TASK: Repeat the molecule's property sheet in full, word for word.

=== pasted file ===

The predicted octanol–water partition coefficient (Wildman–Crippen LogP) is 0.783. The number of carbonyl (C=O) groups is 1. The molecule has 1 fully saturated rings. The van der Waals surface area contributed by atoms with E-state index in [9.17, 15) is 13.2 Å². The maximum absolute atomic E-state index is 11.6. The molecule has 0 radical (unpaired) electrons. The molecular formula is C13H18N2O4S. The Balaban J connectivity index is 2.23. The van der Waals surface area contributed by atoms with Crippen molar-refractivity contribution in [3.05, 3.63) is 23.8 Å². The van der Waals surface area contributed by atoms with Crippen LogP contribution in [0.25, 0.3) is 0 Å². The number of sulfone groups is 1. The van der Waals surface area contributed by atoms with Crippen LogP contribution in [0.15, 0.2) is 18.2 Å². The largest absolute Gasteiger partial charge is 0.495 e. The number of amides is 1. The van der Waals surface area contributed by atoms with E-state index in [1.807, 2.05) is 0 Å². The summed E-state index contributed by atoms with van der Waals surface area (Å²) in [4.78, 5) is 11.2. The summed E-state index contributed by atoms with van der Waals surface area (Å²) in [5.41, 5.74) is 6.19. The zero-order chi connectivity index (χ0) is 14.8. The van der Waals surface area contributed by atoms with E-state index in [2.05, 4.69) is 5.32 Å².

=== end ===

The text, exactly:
The predicted octanol–water partition coefficient (Wildman–Crippen LogP) is 0.783. The number of carbonyl (C=O) groups is 1. The molecule has 1 fully saturated rings. The van der Waals surface area contributed by atoms with E-state index in [9.17, 15) is 13.2 Å². The maximum absolute atomic E-state index is 11.6. The molecule has 0 radical (unpaired) electrons. The molecular formula is C13H18N2O4S. The Balaban J connectivity index is 2.23. The van der Waals surface area contributed by atoms with Crippen molar-refractivity contribution in [3.05, 3.63) is 23.8 Å². The van der Waals surface area contributed by atoms with Crippen LogP contribution in [0.25, 0.3) is 0 Å². The number of sulfone groups is 1. The van der Waals surface area contributed by atoms with Crippen LogP contribution in [0.15, 0.2) is 18.2 Å². The largest absolute Gasteiger partial charge is 0.495 e. The number of amides is 1. The van der Waals surface area contributed by atoms with E-state index in [1.807, 2.05) is 0 Å². The summed E-state index contributed by atoms with van der Waals surface area (Å²) in [4.78, 5) is 11.2. The summed E-state index contributed by atoms with van der Waals surface area (Å²) in [5.41, 5.74) is 6.19. The zero-order chi connectivity index (χ0) is 14.8. The van der Waals surface area contributed by atoms with E-state index in [2.05, 4.69) is 5.32 Å².